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Review: Neptunia Sisters VS Sisters Weighs Down its Characters With Boring Dungeons

Neptunia Sisters VS Sisters

From an outside perspective, the sheer staying power of the Hyperdimension Neptunia franchise has been nothing short of admirable. What started in 2010 as a janky JRPG built on a single-note gimmick blossomed into a series with close to twenty distinct titles. For those who’ve been keeping up, though, the truth is that Neptunia‘s been coasting, relying on odd and often sloppy spin-offs to keep the brand in peoples’ minds. Neptunia Sisters VS Sisters, however, might be the start of a turning point.

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If Neptunia Sisters VS Sisters is a spin-off game, it certainly stands above most of the crowd. Both in narrative and production, the game looks and feels like a new mainline entry. With a surprisingly dramatic plot and a genuinely interesting combat system, Sisters VS Sisters carries itself like a spiritual successor to Hyperdimension Neptunia Mk2. That’s due in part to the fact that this is the first Neptunia title in years to be led by the “2nd generation” characters: Nepgear, Uni, Rom, and Ram. Introduced in Neptunia Mk2 as the younger sisters of the more familiar goddesses Neptune, Vert, Noire, and Blanc, the “Goddess Candidates” were representations of the popular handheld gaming consoles of the time. Uni was based on Sony’s PSP and Vita, and Rom and Ram were twins inspired by Nintendo’s DS line. Like her older sibling, Nepgear was based on a hypothetical Sega portable, a would-be Game Gear for the current generation.

Except, of course, for the fact that in the 2020s, portable game consoles aren’t really “current generation” hardware anymore. These days, gaming on the go is almost entirely dominated by smartphones and related devices. The PSP, PS Vita, and DS that inspired the Goddess Candidates are all effectively “dead” in the eyes of their makers. Even Nintendo’s popular Switch console is made largely from components that’d be right at home in someone’s phone (it can rather easily be turned into a tablet, even).

hyperdimension neptunia sisters

Neptunia Sisters VS Sisters smartly leans into that reality. After Neptune and the Goddesses go off on a mission to the PC Continent, Nepgear and her friends are left in charge, only to be trapped and put to sleep by an unknown Ashen Goddess. They awaken two years later, to discover that the world has left them behind. The nations that the console Goddesses once ruled are under siege, steadily falling back against ferocious Trendi Outbreaks.

The outbreaks, and the monster attacks that accompany them, forced people indoors, reliant on their smartphones for connection, entertainment, and even gaming. This reliance has metastasized into addiction, and the people’s fixation on their rPhone devices steadily enervated the Goddesses, draining their all-important “shares” and weakening their ability to fight back against the Trendi menace. Neptune herself has gone missing, sacrificing herself in battle against longtime Neptunia nemesis Arfoire. Faced with a bleak reality, Nepgear and her friends need to turn things around, investigate the mysterious source of the rPhones and the Trendi Outbreaks they fuel, and restore peace and prosperity to the land of Gameindustri. Helping them are a pair of refugees: Anri, a creator from the PC Continent, and Maho, a phone-obsessed amnesiac.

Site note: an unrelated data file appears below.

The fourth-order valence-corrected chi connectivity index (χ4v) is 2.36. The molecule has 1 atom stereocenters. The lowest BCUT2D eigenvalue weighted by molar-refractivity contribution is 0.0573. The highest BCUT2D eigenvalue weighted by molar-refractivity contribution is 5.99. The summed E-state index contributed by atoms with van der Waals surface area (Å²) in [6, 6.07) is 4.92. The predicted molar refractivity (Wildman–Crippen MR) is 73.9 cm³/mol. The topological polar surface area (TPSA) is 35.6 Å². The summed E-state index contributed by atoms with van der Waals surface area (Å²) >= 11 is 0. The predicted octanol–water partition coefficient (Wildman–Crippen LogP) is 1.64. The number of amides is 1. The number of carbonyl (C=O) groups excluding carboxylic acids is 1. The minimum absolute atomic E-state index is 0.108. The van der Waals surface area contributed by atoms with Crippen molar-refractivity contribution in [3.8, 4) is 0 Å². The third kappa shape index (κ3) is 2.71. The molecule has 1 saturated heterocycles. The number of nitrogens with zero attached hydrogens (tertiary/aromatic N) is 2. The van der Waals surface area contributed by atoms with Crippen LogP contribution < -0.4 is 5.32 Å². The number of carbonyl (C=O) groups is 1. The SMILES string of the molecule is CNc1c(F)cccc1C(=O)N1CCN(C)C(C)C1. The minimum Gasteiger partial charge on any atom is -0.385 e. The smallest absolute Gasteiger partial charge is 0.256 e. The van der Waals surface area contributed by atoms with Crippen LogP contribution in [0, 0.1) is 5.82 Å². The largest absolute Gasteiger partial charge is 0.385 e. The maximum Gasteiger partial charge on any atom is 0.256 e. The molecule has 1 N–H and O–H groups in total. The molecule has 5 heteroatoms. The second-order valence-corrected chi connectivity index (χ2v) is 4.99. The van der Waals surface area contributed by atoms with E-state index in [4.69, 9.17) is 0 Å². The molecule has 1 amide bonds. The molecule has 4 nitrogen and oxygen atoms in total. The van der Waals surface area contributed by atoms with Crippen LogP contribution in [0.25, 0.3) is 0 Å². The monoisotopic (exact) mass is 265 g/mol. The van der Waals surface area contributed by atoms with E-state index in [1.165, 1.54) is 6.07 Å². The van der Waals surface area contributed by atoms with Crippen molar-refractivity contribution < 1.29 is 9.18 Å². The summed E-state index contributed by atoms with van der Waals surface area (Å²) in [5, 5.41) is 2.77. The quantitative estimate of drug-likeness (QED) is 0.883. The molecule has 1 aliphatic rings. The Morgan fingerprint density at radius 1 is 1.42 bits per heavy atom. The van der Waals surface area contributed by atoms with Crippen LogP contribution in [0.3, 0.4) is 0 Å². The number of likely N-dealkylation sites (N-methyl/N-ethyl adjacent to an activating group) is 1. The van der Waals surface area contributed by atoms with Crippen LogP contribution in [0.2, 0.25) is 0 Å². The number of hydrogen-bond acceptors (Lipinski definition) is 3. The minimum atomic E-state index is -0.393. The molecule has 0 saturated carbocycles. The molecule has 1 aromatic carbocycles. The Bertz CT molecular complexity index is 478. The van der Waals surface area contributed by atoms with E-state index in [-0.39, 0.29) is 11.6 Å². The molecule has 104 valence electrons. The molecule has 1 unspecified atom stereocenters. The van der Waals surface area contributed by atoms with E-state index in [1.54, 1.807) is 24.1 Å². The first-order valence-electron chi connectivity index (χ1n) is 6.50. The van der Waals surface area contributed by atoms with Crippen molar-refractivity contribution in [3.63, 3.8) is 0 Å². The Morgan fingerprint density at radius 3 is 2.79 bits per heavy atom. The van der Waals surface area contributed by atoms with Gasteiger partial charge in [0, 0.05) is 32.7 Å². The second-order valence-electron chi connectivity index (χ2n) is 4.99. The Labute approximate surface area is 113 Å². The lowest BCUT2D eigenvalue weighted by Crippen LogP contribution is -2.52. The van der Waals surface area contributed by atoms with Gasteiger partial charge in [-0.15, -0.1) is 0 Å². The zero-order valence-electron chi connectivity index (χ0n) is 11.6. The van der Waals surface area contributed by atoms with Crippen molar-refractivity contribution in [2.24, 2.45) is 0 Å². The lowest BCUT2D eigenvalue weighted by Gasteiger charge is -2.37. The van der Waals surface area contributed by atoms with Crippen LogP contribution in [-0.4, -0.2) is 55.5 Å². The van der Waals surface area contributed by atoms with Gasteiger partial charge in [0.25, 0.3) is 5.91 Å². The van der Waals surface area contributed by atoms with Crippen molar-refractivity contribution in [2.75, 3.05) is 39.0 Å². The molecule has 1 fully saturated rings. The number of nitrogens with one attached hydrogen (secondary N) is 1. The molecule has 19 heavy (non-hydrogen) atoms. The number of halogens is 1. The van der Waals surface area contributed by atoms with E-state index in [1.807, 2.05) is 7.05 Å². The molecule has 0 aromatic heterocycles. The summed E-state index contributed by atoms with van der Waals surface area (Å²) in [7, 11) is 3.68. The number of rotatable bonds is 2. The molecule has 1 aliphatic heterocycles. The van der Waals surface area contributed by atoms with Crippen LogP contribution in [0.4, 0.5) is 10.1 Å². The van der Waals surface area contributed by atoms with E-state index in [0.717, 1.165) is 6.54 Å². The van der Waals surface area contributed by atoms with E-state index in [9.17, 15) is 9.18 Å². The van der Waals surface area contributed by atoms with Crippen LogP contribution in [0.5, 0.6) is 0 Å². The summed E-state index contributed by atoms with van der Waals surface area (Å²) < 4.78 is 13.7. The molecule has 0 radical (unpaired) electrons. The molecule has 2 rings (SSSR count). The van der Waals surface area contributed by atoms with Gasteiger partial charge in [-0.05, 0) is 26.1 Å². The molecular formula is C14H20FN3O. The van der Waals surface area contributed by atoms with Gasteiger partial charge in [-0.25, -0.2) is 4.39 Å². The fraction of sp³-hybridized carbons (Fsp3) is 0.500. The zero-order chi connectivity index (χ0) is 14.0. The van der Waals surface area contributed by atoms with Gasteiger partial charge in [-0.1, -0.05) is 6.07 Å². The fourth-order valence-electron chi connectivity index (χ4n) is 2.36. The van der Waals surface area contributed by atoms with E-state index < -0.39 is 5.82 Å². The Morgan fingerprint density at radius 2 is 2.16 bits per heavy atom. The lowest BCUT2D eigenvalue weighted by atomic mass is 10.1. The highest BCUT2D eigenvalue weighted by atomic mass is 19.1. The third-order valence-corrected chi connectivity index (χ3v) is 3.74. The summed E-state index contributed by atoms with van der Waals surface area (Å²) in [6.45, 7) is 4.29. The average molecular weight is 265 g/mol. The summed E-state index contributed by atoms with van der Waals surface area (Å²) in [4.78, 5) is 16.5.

Neptunia Maho

There’s a lot going on in that plot setup. Even folks only vaguely aware of world and gaming news over the past few years will easily see a number of parallels and almost-crass references in Neptunia Sisters VS Sisters‘ storyline. As a franchise, Hyperdimension Neptunia was always content to leave its real-life references light-hearted, eager to get a chuckle out of folks in the know, but careful not to let the writing stray too much into commentary.

Sisters VS Sisters lets its references lie a little closer to the surface compared to other spin-offs. It’s clear that the last couple of years and the general rise of phone gaming has given Compile Heart’s writers a lot of material to work with. More than a few conversations and cutscenes in-game have a ripped-from-the-headlines quality that’s atypical even for a Neptunia game. That said, the story never makes the mistake of going too grim, even with a setting that’s arguably post-apocalyptic. The writing seems well aware that people are here to see anime girls be cute, and it doesn’t get in the way of that, even when things are at their most bleak and drama-filled.

If there’s one caveat I’d raise for the average non-fan, I’d say that Sisters VS Sisters is a bit harder to get into if you’re not at least passingly familiar with Nepgear and the Candidate Crew. If you’re absolutely new to the franchise, you might want to spend some time with the first two games in the series to get the most out of the interactions here. Compile Heart doesn’t go out of its way to reintroduce the characters, and tends to assume you know the broad strokes of Neptunia lore as it dives straight in.